Take Control of Your Life
It’s still up to you — own your move by minding the tips outlined below.
- Start early.
- Go with a plan.
- Involve the kids.
- Use technology and “life-hacks” — lose the clutter!
- Be a shrewd yard sale manager.
- Packing it in.
“The biggest mistake is waiting until you sell your home or tragedy happens,” says John Buckles, who founded Caring Transitions after enduring his parents’ forced downsize due to failing health. He is now president of the company.
A good rule of thumb: Start cutting down at least a month before you put up your current residence for sale (it will appear larger with less clutter), and at the first signs of declining health.
Hit the “heart of home” rooms first. That’s normally the kitchen, living room and family room, which often are the most cluttered and contain items with the most emotional value and everyday use. Make four piles — keep, donate, give to family members and trash.
From these rooms, work outward. Items furthest away, in sheds, garages and attics, usually have less practical use in the new living space.
Use a space plan of the new home to ensure a “right fit.” When the new, smaller room dimensions are available, experts typically use scale diagrams of the rooms to figure out how items will fit or not. So measure all furniture before deciding what stays and what goes.
“One big problem is seniors thinking their children want that grandfather clock or Waterford when they really don’t,” says Buysse. A heart-to-heart about items’ emotional — and monetary — value is definitely necessary.
Making DVDs of photographs is a really handy alternative to moving boxes of old pictures. “One client had a collection of rare teapots but couldn’t take all 78 with her,” recalls Buysse. “So she took her three favorites with her, sold some, and we made a framed poster of the others that we donated.”
Goodwill and the Salvation Army may appear to be first in line, but items like Civil War collectibles or fancy camera equipment may be better suited for a museum or school. Such legacy gifts can even result in special plaques or recognition aside from handy tax deductions. Even everyday items may benefit little-known organizations. Normal glassware, for instance, will fetch little money at a yard sale. So donate it to a children’s camp or a soup kitchen.
For a better turnout, call it a “moving sale” — especially when selling furniture — and advertise in the local newspaper and Craigslist. Post bright signs on nearby roads (fluorescent poster board costs about $1 a sheet).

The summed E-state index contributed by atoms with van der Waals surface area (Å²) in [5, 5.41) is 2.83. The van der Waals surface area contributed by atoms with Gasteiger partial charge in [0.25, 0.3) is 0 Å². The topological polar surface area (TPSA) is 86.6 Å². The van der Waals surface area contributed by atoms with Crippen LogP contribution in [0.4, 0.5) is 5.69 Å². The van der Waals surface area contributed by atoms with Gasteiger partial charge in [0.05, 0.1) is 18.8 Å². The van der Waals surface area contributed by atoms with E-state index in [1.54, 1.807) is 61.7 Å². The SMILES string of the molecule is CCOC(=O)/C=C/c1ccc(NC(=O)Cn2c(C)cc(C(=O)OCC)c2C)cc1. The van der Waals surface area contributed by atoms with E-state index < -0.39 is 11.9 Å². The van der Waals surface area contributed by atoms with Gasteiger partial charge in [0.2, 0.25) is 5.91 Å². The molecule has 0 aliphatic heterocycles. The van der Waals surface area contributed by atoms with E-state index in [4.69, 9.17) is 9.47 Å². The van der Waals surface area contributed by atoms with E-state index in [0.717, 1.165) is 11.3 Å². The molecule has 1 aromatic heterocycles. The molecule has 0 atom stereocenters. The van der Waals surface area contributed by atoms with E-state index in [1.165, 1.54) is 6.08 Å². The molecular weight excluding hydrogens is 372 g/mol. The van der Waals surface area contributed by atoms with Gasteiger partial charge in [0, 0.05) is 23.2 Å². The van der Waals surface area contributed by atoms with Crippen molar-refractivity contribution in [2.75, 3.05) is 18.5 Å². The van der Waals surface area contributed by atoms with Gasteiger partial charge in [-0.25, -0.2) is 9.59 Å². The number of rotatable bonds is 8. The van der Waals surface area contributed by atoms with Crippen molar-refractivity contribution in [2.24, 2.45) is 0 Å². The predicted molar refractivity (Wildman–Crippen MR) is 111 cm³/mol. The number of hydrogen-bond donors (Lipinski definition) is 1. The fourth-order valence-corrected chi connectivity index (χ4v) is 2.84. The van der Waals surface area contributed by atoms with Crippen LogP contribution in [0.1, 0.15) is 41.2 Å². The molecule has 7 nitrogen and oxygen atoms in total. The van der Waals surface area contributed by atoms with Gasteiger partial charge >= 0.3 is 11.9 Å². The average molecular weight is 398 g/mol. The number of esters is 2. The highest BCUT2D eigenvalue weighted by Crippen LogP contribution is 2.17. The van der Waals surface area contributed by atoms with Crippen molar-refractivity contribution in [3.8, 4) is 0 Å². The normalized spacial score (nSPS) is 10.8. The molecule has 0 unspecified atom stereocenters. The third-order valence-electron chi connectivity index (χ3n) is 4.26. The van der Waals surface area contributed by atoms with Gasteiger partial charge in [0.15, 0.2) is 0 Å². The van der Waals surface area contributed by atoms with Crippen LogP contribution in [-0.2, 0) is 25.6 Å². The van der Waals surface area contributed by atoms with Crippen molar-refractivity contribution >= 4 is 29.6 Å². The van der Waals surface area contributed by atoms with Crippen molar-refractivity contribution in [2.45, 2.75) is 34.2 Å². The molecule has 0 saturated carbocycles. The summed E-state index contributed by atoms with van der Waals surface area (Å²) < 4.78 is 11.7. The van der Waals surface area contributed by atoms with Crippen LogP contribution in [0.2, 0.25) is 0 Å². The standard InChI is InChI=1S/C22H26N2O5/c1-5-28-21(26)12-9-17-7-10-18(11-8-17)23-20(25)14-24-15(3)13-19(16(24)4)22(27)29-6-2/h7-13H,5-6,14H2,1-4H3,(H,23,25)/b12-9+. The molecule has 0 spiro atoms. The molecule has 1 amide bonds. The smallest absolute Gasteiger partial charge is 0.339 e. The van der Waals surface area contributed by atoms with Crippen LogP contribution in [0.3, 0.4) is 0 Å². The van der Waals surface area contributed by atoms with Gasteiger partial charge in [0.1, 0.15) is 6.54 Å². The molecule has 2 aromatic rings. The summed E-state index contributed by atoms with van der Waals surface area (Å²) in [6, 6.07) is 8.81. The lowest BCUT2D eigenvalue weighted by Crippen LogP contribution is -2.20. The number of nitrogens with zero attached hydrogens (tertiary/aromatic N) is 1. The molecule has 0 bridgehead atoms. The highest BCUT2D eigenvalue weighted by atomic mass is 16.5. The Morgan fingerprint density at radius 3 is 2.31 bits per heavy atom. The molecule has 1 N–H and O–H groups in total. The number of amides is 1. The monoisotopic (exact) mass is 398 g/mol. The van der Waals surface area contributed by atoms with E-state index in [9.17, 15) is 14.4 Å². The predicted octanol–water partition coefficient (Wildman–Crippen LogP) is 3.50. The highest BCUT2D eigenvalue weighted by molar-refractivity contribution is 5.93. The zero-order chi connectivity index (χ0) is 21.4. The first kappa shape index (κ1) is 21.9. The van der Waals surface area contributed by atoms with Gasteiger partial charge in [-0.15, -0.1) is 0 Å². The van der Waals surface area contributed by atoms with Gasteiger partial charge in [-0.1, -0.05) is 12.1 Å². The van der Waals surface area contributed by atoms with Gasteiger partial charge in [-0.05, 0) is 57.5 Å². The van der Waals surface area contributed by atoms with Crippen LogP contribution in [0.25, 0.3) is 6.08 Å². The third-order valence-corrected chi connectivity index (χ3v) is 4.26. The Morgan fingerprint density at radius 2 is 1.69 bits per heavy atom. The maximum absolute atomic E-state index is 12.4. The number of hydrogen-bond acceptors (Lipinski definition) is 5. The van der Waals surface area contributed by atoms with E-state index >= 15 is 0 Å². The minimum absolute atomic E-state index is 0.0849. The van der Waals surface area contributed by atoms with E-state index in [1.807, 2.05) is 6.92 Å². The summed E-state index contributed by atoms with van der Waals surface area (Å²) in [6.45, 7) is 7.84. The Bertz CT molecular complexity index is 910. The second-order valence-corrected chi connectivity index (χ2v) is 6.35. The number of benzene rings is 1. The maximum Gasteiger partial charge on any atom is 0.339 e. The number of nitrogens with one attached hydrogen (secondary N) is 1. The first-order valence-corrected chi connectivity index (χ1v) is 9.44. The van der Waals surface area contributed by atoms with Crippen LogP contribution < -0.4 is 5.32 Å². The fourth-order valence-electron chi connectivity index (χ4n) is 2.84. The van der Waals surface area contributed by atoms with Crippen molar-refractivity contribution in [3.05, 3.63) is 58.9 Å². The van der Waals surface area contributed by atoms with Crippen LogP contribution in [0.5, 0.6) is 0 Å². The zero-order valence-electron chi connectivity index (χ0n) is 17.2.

Get packing materials from nearby stores or groceries who will be glad to get it off their hands and help you out. Boxes, wrapping material, filler, you name it. With a little asking around, a lot can be had for naught. if you can get family or friends to help you pack, that is the best case scenario. Otherwise pay for professional packing help from a packing or moving company, perhaps on a separate packing day, so that on move day everything can go smoothly and quickly.
The moving company has transported and safely deposited everything in the approximate place it should be. All you need to do is organize your space in such a way that you can be really comfortable and continue your life comfortably. Maybe you are doing this alone or maybe someone is helping you out 100%. Either way, for senior moves, this is actually a very important part of the process, much more so that for the average younger individual that can figure it out themselves. Seniors need to have things calibrated much better so that they can function optimally.
Either you, or your children or family support members, or a professional move management team should have already taken care of change of address notifications with Social Security, post-office, utilities, and anyone else that needs to know. A team of people should help unpack so that nothing is broken (post-move heart ache). You should have time set out to stage old and new furniture and decorations, as well as important memory pieces, so that your transition anxiety is minimized.
At this point you may notice changes you may want made to your new home (if possible), such as a different choice of paint on interior walls. It is a good idea to get a referral and schedule an appointment immediately rather than later down the road. It’s all about comfortable continuity and quality of life.
Here at ABA, we have a strong tradition of good service with senior community members — give us a call if you or your elder family members need to relocate, we’ll go above and beyond to ensure your satisfaction!